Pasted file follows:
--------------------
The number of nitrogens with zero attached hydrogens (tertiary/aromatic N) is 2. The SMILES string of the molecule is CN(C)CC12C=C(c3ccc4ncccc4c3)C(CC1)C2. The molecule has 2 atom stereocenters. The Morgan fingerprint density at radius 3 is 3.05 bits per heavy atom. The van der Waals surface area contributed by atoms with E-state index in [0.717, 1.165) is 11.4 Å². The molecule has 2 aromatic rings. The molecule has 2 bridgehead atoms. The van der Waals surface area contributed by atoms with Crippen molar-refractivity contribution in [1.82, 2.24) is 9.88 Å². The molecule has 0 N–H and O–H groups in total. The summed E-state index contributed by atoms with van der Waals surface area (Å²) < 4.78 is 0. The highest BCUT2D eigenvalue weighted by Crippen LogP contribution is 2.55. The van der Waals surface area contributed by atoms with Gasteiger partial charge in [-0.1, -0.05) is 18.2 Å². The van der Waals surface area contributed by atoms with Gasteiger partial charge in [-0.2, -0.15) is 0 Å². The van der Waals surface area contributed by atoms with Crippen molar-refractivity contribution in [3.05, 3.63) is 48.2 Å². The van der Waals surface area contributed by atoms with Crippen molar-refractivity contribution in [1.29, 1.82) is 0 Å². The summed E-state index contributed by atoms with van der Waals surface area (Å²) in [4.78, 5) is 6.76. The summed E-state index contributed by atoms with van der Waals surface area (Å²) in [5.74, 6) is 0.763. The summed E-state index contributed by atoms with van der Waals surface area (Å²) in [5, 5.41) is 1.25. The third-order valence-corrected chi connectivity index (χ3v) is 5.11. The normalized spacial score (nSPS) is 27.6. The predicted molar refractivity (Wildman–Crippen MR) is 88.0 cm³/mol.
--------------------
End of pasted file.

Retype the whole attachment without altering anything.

The number of nitrogens with zero attached hydrogens (tertiary/aromatic N) is 2. The SMILES string of the molecule is CN(C)CC12C=C(c3ccc4ncccc4c3)C(CC1)C2. The molecule has 2 atom stereocenters. The Morgan fingerprint density at radius 3 is 3.05 bits per heavy atom. The van der Waals surface area contributed by atoms with E-state index in [0.717, 1.165) is 11.4 Å². The molecule has 2 aromatic rings. The molecule has 2 bridgehead atoms. The van der Waals surface area contributed by atoms with Crippen molar-refractivity contribution in [1.82, 2.24) is 9.88 Å². The molecule has 0 N–H and O–H groups in total. The summed E-state index contributed by atoms with van der Waals surface area (Å²) < 4.78 is 0. The highest BCUT2D eigenvalue weighted by Crippen LogP contribution is 2.55. The van der Waals surface area contributed by atoms with Gasteiger partial charge in [-0.1, -0.05) is 18.2 Å². The van der Waals surface area contributed by atoms with Gasteiger partial charge in [-0.2, -0.15) is 0 Å². The van der Waals surface area contributed by atoms with Crippen molar-refractivity contribution in [3.05, 3.63) is 48.2 Å². The van der Waals surface area contributed by atoms with Crippen molar-refractivity contribution in [1.29, 1.82) is 0 Å². The summed E-state index contributed by atoms with van der Waals surface area (Å²) in [4.78, 5) is 6.76. The summed E-state index contributed by atoms with van der Waals surface area (Å²) in [5.74, 6) is 0.763. The summed E-state index contributed by atoms with van der Waals surface area (Å²) in [5, 5.41) is 1.25. The third-order valence-corrected chi connectivity index (χ3v) is 5.11. The normalized spacial score (nSPS) is 27.6. The predicted molar refractivity (Wildman–Crippen MR) is 88.0 cm³/mol.